Exploring Sri Lanka
In January 2017, Laurie, passionate gemologist, whom you can meet in our Boutique in Saint Germain des Prés, went to Sri Lanka and took the opportunity to visit the different gems places.
She tells us about her experience and explains that we can find gems from different ways. During her journey, she notably experienced the "Miner’s Pan", went to a mine in Ratnapura, but also to the Local Markets. In each of these places, it is possible to find gems, rough or already cut.
Laurie tells us.
The miner’s pan
The miner’s pan is a conical instrument, allowing the search for gems in rivers. With the help of "large rakes", it is advisable to bring the bottom of the river towards you in order to carry out a first sorting directly in water. Laurie did not hesitate a second, rolled up her sleeves and threw herself into the water.
Following this first sorting, in general, the team or property manager takes care of the second sorting himself to separate the gems which will be studied for the cut.
A Mine in Ratnapura
Ratnapura, means in Sinhalese "The City of Gems".
In an underground mine, the practice is to work the ore from an excavation created below the ground surface.
In general, Sri Lankan underground mines are only a few meters deep. The one visited by Laurie in Ratnapura, goes down to about 8 meters below the ground, and is divided into a multitude of horizontal galleries.
Each mine gets its own operation, but all have the same goal of profitability, safety and respect for the environment. Indeed, infrastructures ensuring ventilation, dewatering (the diversion by pumping of infiltrated water), access for miners and the removal of ore, are essential.
Once the ore has been evacuated, then, it will be treated by a more or less complex washing system which can include vibrations, separating the materials thanks to their density difference. This allows an initial sorting and to determine if the vein is promising.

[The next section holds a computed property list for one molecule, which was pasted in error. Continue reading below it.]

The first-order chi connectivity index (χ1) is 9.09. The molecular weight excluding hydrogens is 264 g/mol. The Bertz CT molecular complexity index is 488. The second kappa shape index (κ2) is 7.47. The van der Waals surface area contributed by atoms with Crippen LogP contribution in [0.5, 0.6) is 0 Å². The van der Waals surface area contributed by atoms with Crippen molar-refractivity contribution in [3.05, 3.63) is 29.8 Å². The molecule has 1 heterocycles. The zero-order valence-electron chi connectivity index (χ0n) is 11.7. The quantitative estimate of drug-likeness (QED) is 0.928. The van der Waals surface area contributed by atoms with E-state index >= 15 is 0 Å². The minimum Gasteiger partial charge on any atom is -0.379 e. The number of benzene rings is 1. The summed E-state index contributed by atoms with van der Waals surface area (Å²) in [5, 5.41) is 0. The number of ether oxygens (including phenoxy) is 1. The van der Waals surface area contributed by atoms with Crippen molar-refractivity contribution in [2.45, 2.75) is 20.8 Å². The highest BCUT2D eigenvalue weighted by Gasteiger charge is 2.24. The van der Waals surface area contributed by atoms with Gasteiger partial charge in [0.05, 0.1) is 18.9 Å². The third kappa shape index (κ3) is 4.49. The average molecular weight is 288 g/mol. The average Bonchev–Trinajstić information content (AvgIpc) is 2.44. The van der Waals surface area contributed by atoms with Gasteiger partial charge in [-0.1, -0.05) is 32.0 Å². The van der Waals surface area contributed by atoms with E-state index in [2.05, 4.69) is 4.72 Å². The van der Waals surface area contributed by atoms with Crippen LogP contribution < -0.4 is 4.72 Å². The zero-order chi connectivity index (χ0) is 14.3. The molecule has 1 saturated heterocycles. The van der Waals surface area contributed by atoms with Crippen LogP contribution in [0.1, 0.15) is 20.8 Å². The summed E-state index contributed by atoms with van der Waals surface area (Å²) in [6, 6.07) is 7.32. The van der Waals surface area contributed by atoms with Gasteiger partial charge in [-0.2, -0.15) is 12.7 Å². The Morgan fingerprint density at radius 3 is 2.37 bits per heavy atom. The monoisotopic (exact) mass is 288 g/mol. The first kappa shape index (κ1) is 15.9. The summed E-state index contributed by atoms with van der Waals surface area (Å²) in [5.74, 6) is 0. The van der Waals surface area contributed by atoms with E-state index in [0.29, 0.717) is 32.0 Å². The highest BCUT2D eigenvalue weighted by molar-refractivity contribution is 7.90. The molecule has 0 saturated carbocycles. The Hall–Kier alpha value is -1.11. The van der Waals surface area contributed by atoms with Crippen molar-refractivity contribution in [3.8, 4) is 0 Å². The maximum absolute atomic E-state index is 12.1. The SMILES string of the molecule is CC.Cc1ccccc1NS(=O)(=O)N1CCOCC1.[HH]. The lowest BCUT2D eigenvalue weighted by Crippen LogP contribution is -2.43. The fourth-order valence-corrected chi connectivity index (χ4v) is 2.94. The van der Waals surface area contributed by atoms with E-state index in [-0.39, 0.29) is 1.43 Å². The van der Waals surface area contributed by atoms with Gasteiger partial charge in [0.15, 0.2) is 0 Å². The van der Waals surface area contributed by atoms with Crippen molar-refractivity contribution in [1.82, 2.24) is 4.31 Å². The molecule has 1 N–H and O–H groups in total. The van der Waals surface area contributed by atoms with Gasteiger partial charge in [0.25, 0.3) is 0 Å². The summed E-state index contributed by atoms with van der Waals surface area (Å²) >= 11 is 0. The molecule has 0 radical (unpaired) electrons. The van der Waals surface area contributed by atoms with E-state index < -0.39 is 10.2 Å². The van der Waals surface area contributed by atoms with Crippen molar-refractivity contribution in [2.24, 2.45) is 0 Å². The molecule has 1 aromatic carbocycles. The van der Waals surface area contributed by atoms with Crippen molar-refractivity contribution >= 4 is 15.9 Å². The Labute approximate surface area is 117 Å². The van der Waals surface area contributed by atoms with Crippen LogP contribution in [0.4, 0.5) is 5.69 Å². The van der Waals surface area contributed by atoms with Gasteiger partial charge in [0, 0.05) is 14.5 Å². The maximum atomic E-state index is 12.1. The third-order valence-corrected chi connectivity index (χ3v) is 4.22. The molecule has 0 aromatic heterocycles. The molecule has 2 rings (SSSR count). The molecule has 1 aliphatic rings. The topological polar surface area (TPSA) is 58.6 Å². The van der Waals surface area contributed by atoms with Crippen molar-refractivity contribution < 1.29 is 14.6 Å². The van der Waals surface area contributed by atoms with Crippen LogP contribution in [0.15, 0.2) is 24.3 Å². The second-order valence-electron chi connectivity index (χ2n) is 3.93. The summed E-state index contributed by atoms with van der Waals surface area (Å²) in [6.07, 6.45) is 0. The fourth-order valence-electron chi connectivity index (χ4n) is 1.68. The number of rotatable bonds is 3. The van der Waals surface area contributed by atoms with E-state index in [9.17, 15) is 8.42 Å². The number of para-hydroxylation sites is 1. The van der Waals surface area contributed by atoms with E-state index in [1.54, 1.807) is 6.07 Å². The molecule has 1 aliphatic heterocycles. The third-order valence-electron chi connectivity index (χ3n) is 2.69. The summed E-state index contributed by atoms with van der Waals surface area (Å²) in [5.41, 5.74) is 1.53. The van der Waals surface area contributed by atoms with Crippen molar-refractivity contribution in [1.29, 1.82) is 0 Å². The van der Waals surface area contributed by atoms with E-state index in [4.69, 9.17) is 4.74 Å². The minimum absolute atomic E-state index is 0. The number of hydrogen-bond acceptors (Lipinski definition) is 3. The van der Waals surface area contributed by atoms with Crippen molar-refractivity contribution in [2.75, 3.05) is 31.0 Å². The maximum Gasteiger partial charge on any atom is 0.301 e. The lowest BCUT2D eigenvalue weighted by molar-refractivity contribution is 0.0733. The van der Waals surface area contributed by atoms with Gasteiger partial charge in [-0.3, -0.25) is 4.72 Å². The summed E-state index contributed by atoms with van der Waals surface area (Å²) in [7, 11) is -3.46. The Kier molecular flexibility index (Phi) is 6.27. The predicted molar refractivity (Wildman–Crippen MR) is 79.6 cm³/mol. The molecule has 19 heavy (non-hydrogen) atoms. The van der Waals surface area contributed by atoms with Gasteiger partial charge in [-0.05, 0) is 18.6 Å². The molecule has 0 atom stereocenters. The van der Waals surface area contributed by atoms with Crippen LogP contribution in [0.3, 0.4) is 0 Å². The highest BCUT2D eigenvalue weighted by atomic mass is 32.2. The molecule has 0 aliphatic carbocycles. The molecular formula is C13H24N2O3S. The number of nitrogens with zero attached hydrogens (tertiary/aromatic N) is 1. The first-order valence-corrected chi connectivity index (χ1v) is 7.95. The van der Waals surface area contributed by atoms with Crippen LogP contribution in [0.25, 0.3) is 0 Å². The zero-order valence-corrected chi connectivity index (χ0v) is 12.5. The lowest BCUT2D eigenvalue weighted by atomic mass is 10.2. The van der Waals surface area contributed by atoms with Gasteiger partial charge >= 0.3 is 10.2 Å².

The production of this mine is often made of rough Corundums, some of which approach the perfect form of "Bipyramidal" crystallization.However, Sri Lankan rich soils offer to the luckiest, the discovery of deep rough sapphires of more than 300 grams, or 1,500 Carats.Unfortunately, our adventurer did not have this chance, but came out rich with new knowledge and anecdotes.
Royal Blue Sapphire ,coming from a mine further north, weight around 1 000 carats.
The Beruwala local market.
The markets are well-known meeting places where locals, traders, amateur or experienced tourists meet, and "Brokers". The “Brokers” deal with rough and / or facetted stones. They sell their stones to traders from all over the country and abroad, in "offices" or even in the street. Most are Sri Lankan Muslims who speak Tamil and sometimes English. This is the reason why it’s best to learn a few words and numbers unless you’re accompanied by an interpreter.
A word from the adventurer after this gemological field experience
“I cannot list all the splendors crossed in Sri Lanka. What comes at first in mind is left are striking encounters, simplicity and a sweet life. The infinite horizon of authentic green landscapes, walking barefoot most of the time, the animal orchestra at dusk ...But then, the wonder in front of breathtaking gems finally makes me think of trading again ! A human and gemological experience that has enriched me a lot. Besides, I am still in contact with locals and international people met on the field.
For the record, I joined this expedition at the last minute while a trip to France was scheduled. I had the pleasure of celebrating my 23rd birthday there, surrounded by fabulous people I had just met, an unforgettable birthday!
Crédit photos : ©Laurie Boizard 2017